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BEIRUT (AP) — New satellite photos obtained on Tuesday show significant damage to Syrian villages and surrounding farmland as a result of a government offensive on the last rebel stronghold in the country.
The images, provided to The Associated Press by the Colorado-based Maxar Technologies, show fires in olive groves and orchards during harvest season around Kfar Nabudah and nearby Habeet, two villages on the edge of Idlib province where the latest fighting has focused.
The fires were apparently sparked by intense bombing in the area.
Fighting has raged in Idlib and surrounding areas since April 30 when Syrian troops began pushing into the enclave from the south while unleashing a wave of intense bombing over the overcrowded area. For President Bashar Assad, Idlib stands in the way of final victory against armed government opposition after eight years of civil war.
The satellite photos, which show the area over the past week, show destroyed buildings and a mosque in Kfar Nabudah, which appears surrounded by farm fields, some still burning. Most of the damaged fields appeared north of Kfar Nabudah. In Habeet, farms are pocked by craters, while others appear set on fire.
Kfar Nabudah fell under government control on Sunday. Activists, experts and Maxar say the crop burning is part of a "scorched earth" campaign that adds to the hardship of 3 million people in the rebel stronghold.
The U.N. said fires, triggered by bombings, destroyed staple crops such as wheat and barley, compounding the already fragile humanitarian conditions in the area.
On Tuesday, the Idlib health directorate said government rockets hit a hospital in the town of Kfar Nubul, causing extensive damage to the facility and to its generators and cars parked outside. The directorate said the hospital is currently not functioning.
In videos shot by the Syrian Civil Defense, known as White Helmets, fire fighters battle a raging fire in one of the hospital generators as a thick plume of smoke rises above.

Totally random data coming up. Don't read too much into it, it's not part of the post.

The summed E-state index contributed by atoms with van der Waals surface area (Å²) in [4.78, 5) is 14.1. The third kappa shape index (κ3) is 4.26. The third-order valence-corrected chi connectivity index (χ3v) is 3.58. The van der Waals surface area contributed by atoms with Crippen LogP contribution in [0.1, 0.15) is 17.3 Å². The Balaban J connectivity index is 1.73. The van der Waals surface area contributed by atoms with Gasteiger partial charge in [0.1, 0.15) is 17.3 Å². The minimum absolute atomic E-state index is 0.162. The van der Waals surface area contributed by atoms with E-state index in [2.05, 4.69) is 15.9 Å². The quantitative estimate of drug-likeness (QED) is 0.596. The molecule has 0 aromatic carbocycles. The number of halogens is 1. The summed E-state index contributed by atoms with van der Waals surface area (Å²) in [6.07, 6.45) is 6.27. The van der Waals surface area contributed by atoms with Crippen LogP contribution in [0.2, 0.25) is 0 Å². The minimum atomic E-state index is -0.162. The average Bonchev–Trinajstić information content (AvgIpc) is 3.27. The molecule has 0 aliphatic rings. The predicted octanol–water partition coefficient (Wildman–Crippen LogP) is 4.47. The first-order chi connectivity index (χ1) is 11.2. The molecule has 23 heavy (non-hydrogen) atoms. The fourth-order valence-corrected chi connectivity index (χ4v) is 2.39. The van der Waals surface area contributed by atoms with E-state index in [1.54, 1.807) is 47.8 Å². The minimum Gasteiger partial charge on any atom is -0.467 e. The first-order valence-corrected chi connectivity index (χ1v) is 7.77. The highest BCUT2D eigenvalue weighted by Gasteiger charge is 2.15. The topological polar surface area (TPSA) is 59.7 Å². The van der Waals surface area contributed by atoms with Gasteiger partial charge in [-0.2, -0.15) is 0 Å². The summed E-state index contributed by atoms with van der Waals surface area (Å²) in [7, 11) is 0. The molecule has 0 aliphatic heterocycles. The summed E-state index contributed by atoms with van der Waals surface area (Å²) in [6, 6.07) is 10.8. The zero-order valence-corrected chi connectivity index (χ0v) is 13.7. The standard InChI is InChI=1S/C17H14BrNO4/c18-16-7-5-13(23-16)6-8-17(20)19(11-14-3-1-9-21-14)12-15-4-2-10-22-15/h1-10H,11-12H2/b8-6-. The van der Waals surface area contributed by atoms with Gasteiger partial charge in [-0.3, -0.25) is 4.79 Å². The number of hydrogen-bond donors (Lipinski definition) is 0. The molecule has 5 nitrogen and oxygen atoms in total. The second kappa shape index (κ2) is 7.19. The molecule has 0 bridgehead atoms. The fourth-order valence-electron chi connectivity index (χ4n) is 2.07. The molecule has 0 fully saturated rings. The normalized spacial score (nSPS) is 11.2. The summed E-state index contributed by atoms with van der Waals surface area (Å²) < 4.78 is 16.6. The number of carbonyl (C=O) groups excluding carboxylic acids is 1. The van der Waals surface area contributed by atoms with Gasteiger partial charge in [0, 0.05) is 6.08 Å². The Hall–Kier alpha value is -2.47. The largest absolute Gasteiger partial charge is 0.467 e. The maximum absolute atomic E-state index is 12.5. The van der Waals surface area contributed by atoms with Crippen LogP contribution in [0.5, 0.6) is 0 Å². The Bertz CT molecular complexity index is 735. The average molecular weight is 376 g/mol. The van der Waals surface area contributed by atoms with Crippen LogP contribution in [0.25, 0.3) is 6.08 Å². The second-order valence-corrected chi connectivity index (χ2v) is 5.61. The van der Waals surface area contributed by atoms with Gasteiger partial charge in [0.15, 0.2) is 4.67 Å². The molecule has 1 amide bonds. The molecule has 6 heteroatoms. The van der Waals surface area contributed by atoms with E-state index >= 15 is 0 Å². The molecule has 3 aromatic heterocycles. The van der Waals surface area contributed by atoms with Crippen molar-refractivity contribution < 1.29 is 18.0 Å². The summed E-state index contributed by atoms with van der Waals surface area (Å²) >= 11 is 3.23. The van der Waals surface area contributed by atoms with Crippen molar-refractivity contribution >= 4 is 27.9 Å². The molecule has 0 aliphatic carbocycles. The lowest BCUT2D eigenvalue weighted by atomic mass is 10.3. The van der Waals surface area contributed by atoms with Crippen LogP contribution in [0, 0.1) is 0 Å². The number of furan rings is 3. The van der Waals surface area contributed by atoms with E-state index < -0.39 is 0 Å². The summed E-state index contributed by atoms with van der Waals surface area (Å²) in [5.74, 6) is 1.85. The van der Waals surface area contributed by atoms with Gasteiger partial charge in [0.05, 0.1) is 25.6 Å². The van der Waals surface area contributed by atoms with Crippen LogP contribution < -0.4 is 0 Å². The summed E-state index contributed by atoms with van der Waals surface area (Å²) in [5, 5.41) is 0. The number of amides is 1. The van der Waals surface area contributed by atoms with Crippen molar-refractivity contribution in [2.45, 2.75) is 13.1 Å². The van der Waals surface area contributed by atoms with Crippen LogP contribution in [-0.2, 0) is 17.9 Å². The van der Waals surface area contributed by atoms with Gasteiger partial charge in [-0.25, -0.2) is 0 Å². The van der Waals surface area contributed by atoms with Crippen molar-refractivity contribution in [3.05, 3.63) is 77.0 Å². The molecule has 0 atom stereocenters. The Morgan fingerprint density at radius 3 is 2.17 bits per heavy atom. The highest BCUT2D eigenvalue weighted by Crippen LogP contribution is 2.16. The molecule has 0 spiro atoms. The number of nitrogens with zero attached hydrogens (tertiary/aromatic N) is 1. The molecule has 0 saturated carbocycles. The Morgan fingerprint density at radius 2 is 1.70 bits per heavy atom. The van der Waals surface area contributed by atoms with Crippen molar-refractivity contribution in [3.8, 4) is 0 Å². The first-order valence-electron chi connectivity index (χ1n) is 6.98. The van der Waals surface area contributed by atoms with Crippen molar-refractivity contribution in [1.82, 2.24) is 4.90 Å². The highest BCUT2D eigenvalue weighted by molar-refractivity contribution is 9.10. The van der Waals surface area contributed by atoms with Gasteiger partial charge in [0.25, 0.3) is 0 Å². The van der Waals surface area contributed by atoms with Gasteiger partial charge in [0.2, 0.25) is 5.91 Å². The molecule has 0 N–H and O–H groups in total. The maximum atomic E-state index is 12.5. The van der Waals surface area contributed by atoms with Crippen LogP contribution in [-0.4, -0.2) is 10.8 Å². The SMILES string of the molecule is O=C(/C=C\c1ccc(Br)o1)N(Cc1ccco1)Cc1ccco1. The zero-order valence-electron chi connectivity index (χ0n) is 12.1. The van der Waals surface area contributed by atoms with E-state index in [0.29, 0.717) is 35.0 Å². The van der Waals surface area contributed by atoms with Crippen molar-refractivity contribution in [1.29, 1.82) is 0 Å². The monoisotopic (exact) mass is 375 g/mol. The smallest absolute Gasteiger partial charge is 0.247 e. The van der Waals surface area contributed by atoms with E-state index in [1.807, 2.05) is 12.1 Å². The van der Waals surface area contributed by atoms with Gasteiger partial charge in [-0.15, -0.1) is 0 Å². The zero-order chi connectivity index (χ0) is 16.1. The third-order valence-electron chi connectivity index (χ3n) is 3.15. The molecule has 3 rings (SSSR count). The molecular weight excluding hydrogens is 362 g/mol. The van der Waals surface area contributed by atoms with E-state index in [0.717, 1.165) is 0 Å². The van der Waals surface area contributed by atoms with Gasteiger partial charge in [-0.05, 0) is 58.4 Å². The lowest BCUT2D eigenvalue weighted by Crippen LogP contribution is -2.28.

This brings the total number of regional health facilities directly hit in the offensive to 21, including at least five which the U.N. had identified as medical centers.
Amnesty International has said that attacks on health facilities in opposition-held areas in Syria are part of a well-established pattern by government forces and their allies.
The White Helmets also reported that at least seven people were killed in sporadic bombings around the stronghold on Tuesday. Rescuers continued to search for two inhabitants of a building that was bombed a day earlier in Ariha village, struggling to remove the pulverized rubble from the narrow streets. At least 11 were killed in the bombing.
The U.N says the violence has exacted a heavy toll on civilians, displacing more than 200,000 and targeting health facilities and schools. The U.N. Office for the Coordination of Humanitarian Affairs said nearly 1.3 million residents of the enclave had already been displaced by violence in other parts of Syria.
"The potential longer-term impact on the civilian population may be compounded as the violence is occurring during the harvest season," it said. "As the hot summer weather sets in, more fires can occur, further disrupting normal food production cycles and potentially reducing food security for months to come."
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